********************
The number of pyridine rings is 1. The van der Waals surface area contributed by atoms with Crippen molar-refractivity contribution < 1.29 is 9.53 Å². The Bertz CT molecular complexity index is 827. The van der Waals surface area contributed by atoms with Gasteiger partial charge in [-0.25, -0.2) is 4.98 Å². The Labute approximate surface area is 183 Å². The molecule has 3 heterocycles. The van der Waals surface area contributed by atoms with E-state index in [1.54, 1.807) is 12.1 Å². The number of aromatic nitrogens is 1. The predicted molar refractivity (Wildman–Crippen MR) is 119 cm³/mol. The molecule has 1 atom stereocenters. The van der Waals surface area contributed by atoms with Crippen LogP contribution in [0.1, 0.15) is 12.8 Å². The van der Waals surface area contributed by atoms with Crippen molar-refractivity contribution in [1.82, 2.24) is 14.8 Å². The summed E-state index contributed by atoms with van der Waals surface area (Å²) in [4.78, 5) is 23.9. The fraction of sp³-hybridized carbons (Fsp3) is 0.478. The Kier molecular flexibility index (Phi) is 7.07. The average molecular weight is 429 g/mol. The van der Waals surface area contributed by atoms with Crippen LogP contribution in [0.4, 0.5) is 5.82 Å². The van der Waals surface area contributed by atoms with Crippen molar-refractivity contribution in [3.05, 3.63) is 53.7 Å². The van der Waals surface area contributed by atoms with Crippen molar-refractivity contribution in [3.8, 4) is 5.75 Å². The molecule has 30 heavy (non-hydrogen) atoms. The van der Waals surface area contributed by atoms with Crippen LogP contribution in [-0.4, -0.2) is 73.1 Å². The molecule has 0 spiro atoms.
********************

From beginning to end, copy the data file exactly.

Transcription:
The number of pyridine rings is 1. The van der Waals surface area contributed by atoms with Crippen molar-refractivity contribution < 1.29 is 9.53 Å². The Bertz CT molecular complexity index is 827. The van der Waals surface area contributed by atoms with Gasteiger partial charge in [-0.25, -0.2) is 4.98 Å². The Labute approximate surface area is 183 Å². The molecule has 3 heterocycles. The van der Waals surface area contributed by atoms with E-state index in [1.54, 1.807) is 12.1 Å². The number of aromatic nitrogens is 1. The predicted molar refractivity (Wildman–Crippen MR) is 119 cm³/mol. The molecule has 1 atom stereocenters. The van der Waals surface area contributed by atoms with Crippen LogP contribution in [0.1, 0.15) is 12.8 Å². The van der Waals surface area contributed by atoms with Crippen molar-refractivity contribution in [1.82, 2.24) is 14.8 Å². The summed E-state index contributed by atoms with van der Waals surface area (Å²) in [4.78, 5) is 23.9. The fraction of sp³-hybridized carbons (Fsp3) is 0.478. The Kier molecular flexibility index (Phi) is 7.07. The average molecular weight is 429 g/mol. The van der Waals surface area contributed by atoms with Crippen LogP contribution in [0.4, 0.5) is 5.82 Å². The van der Waals surface area contributed by atoms with Crippen molar-refractivity contribution in [3.05, 3.63) is 53.7 Å². The van der Waals surface area contributed by atoms with Crippen molar-refractivity contribution in [3.8, 4) is 5.75 Å². The molecule has 30 heavy (non-hydrogen) atoms. The van der Waals surface area contributed by atoms with Crippen LogP contribution in [-0.4, -0.2) is 73.1 Å². The molecule has 0 spiro atoms.